The Peronists come through? Viva Christina?
By Jacob Sugarman
The cheers in Buenos Aires began at 9 pm toward the middle of March, around the time the novel coronavirus brought much of the world to an abrupt and unsettling halt. Like the residents of New York, Madrid, and countless other cities sheltering in place, quarantined “porteños” have appeared at their windows and balconies nightly to applaud those on the front lines of the pandemic.
By month’s end, however, a separate sound had begun echoing half an hour later across the wealthier Buenos Aires neighborhoods of Recoleta and Palermo. If not louder than its predecessor, the tone was far more caustic, with participants whistling, blowing plastic horns, and banging pots and pans. Its ostensible aim was to pressure state functionaries to accept a pay cut, but as is so often the case with Argentina’s “cacerolazos,” this protest was distinctly anti-political in nature.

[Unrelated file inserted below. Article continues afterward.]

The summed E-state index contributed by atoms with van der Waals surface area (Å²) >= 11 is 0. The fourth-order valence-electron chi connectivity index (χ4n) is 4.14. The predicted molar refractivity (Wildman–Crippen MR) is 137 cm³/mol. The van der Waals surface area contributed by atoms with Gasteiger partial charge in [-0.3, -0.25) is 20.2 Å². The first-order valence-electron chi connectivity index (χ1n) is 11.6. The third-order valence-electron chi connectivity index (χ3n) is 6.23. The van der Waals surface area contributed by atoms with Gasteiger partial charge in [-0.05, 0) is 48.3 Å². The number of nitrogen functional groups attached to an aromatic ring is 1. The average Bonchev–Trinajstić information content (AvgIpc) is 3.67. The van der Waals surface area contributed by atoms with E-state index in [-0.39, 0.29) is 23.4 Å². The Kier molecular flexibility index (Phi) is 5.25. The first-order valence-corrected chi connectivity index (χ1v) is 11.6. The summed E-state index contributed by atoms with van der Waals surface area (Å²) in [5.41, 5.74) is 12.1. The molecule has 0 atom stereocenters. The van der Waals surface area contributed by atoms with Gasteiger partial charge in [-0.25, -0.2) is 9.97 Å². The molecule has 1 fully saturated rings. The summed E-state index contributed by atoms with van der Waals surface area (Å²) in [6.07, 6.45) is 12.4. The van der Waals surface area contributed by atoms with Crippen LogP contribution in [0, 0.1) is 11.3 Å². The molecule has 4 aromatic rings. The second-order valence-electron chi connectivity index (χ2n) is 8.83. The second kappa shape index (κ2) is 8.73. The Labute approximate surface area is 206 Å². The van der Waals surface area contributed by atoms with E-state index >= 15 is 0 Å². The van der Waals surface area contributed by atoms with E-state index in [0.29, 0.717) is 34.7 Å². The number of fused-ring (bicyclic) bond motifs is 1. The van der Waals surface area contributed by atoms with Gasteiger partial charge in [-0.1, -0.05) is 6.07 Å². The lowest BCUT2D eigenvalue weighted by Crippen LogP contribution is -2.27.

In December of 2019, the Peronist-progressive coalition party Frente de Todos (Everyone’s Front) swept into power after four years of neoliberal mismanagement. Now that it had begun enacting a social democratic agenda, against the backdrop of an unprecedented public health crisis, the forces of reaction were making their voices heard. Indeed, their demonstration began shortly after Minister of Labor Claudio Moroni ordered the country’s largest steel manufacturer, Techint, to pause the firing of 1,450 temporary workers. “Muchachos, les tocó la hora de ganar menos,” President Alberto Fernández told the country’s business leaders at the time. “Boys, it’s time for you to earn less.” (Fernández has since issued an emergency decree banning worker layoffs for a period of two months.)